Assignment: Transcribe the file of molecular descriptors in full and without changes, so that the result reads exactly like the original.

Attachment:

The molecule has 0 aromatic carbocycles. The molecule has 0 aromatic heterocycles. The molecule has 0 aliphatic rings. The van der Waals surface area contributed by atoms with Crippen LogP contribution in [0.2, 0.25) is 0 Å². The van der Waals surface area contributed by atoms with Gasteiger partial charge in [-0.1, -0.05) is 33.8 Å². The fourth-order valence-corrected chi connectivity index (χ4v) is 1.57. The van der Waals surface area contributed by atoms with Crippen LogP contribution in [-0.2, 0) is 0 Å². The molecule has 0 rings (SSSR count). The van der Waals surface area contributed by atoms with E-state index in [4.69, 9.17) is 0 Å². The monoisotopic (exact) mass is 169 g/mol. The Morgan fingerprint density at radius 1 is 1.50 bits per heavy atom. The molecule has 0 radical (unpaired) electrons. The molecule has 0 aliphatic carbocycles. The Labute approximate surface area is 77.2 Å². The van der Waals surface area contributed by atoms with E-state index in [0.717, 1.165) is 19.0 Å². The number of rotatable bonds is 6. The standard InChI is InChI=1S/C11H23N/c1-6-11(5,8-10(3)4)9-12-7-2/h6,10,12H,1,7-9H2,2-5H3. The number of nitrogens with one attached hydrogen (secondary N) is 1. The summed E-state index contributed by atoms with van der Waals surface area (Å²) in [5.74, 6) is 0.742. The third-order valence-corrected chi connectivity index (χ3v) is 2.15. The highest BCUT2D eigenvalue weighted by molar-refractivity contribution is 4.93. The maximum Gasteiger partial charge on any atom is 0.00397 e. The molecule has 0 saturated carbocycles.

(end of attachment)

The molecule has 0 aromatic carbocycles. The molecule has 0 aromatic heterocycles. The molecule has 0 aliphatic rings. The van der Waals surface area contributed by atoms with Crippen LogP contribution in [0.2, 0.25) is 0 Å². The van der Waals surface area contributed by atoms with Gasteiger partial charge in [-0.1, -0.05) is 33.8 Å². The fourth-order valence-corrected chi connectivity index (χ4v) is 1.57. The van der Waals surface area contributed by atoms with Crippen LogP contribution in [-0.2, 0) is 0 Å². The molecule has 0 rings (SSSR count). The van der Waals surface area contributed by atoms with E-state index in [4.69, 9.17) is 0 Å². The monoisotopic (exact) mass is 169 g/mol. The Morgan fingerprint density at radius 1 is 1.50 bits per heavy atom. The molecule has 0 radical (unpaired) electrons. The molecule has 0 aliphatic carbocycles. The Labute approximate surface area is 77.2 Å². The van der Waals surface area contributed by atoms with E-state index in [0.717, 1.165) is 19.0 Å². The number of rotatable bonds is 6. The standard InChI is InChI=1S/C11H23N/c1-6-11(5,8-10(3)4)9-12-7-2/h6,10,12H,1,7-9H2,2-5H3. The number of nitrogens with one attached hydrogen (secondary N) is 1. The summed E-state index contributed by atoms with van der Waals surface area (Å²) in [5.74, 6) is 0.742. The third-order valence-corrected chi connectivity index (χ3v) is 2.15. The highest BCUT2D eigenvalue weighted by molar-refractivity contribution is 4.93. The maximum Gasteiger partial charge on any atom is 0.00397 e. The molecule has 0 saturated carbocycles.